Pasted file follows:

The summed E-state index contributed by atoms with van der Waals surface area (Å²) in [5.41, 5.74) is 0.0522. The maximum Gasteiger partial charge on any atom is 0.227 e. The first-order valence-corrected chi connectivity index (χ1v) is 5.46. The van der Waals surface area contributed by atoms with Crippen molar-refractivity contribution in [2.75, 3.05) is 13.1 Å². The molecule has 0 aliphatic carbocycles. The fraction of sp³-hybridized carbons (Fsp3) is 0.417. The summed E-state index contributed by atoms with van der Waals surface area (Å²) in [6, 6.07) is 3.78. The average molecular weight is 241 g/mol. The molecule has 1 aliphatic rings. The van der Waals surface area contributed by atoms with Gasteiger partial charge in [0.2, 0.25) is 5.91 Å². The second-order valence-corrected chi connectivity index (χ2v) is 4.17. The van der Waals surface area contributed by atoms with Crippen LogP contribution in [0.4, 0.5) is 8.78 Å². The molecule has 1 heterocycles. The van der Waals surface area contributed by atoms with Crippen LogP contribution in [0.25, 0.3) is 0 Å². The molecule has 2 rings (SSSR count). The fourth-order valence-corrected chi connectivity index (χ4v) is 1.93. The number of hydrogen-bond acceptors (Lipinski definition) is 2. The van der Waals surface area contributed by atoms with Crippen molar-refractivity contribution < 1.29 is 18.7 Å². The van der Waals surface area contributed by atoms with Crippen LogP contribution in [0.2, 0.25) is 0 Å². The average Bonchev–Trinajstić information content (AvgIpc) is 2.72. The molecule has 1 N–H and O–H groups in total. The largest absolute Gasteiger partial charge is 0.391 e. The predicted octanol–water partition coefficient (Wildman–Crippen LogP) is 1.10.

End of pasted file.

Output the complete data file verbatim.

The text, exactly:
The summed E-state index contributed by atoms with van der Waals surface area (Å²) in [5.41, 5.74) is 0.0522. The maximum Gasteiger partial charge on any atom is 0.227 e. The first-order valence-corrected chi connectivity index (χ1v) is 5.46. The van der Waals surface area contributed by atoms with Crippen molar-refractivity contribution in [2.75, 3.05) is 13.1 Å². The molecule has 0 aliphatic carbocycles. The fraction of sp³-hybridized carbons (Fsp3) is 0.417. The summed E-state index contributed by atoms with van der Waals surface area (Å²) in [6, 6.07) is 3.78. The average molecular weight is 241 g/mol. The molecule has 1 aliphatic rings. The van der Waals surface area contributed by atoms with Gasteiger partial charge in [0.2, 0.25) is 5.91 Å². The second-order valence-corrected chi connectivity index (χ2v) is 4.17. The van der Waals surface area contributed by atoms with Crippen LogP contribution in [0.4, 0.5) is 8.78 Å². The molecule has 1 heterocycles. The van der Waals surface area contributed by atoms with Crippen LogP contribution in [0.25, 0.3) is 0 Å². The molecule has 2 rings (SSSR count). The fourth-order valence-corrected chi connectivity index (χ4v) is 1.93. The number of hydrogen-bond acceptors (Lipinski definition) is 2. The van der Waals surface area contributed by atoms with Crippen molar-refractivity contribution < 1.29 is 18.7 Å². The van der Waals surface area contributed by atoms with Crippen LogP contribution in [0.2, 0.25) is 0 Å². The average Bonchev–Trinajstić information content (AvgIpc) is 2.72. The molecule has 1 N–H and O–H groups in total. The largest absolute Gasteiger partial charge is 0.391 e. The predicted octanol–water partition coefficient (Wildman–Crippen LogP) is 1.10.